Employers can play a role in helping their employees cope with financial related stress by recognising the impact it can have on different groups in the workplace. It is important to recognise that there are many varied reasons for financial stress. For example, our aging workforce is facing many challenges, including their fear of entering retirement, paying for their children’s higher education and moving their parents into nursing homes. On the other hand, millennials are facing economic instability, crushing student debt, stagnant wages and looming uncertainty about the future.

How individual employees handle financial stress varies greatly. Employers should aim to reduce the impact that this type of stress can have at work in the form of presenteeism. Breaking down and understanding the underlying issues can be the key to helping employees become more resilient.

Here are some basic tips on reducing finance-related stress:

1) Learn to budget: If your financial situation is causing you stress, it’s vital to create a budget. Record all income and expenditure and know exactly what you spend on non-essential items. Be critical of what you are spending and cut down on any unessential items if necessary.

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C19 28.01.21

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Reflecting on 2020 - a message from Sally Kirkright, CEO AccessEAP

We endured 2020, and many of us learnt something about ourselves and the resilience of human nature. It had tough and challenging moments – as well as some really poignant times when we embraced a "we're in this together" mentality. While looking back at how hard it was, it is just as important to reflect on the learnings, the wins and the positives of 2020.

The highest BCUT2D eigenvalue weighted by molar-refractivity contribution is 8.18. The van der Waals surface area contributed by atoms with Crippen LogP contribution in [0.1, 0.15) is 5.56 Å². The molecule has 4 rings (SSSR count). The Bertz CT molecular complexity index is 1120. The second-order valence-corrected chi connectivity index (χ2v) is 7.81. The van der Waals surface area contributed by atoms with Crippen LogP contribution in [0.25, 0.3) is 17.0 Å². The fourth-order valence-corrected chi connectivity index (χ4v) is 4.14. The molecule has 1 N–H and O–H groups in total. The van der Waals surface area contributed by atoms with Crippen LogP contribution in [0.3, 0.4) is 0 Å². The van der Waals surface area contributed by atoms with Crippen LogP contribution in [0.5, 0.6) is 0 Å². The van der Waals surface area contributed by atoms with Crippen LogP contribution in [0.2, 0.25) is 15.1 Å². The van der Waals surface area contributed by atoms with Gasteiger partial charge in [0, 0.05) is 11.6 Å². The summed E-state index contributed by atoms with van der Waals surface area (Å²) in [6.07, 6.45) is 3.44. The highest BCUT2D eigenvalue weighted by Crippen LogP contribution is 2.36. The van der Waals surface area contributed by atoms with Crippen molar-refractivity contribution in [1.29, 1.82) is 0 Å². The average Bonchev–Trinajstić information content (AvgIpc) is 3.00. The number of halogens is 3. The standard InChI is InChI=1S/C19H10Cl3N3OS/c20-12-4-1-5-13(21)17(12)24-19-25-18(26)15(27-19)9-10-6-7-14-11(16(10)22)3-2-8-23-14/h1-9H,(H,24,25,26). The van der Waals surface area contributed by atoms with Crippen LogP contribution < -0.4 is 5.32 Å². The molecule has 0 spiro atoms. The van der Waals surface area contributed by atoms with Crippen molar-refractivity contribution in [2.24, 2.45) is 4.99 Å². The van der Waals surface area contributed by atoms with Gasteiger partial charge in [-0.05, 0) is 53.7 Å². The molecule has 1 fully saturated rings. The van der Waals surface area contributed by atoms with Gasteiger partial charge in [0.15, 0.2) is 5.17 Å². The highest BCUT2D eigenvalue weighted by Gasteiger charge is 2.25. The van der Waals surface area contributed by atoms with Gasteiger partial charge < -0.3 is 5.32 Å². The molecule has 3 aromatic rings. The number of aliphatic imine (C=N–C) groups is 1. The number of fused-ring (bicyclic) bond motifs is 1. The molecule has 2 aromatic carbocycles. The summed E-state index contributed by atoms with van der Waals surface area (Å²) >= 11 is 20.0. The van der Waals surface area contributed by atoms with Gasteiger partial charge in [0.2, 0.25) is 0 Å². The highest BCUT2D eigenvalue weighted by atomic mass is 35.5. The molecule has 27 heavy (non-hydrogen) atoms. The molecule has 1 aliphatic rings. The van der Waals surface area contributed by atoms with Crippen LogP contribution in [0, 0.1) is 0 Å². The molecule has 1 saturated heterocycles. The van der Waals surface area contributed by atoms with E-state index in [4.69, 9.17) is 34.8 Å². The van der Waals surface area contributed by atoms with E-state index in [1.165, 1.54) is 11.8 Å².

I am amazed and proud of my team's resilience and of all people in the organisations we work with, especially those in essential services, hospitals, health care, aged care, transport and retail, who continued to show up and provide support, care and services. For those of us who worked from home, spare rooms and dining tables became impromptu office spaces. New processes and new ways of working came along, and we changed our thinking about the way we do things, focusing on our safety, health and wellbeing. From looking out for each other and loved ones to time spent on walks or exercising instead of the daily commute, the one constant was uncertainty and change. Each of us were challenged to think about how do we thrive during these times. For leaders, we were challenged and experienced the responsibility of looking after our people's wellbeing whilst balancing the needs of our businesses.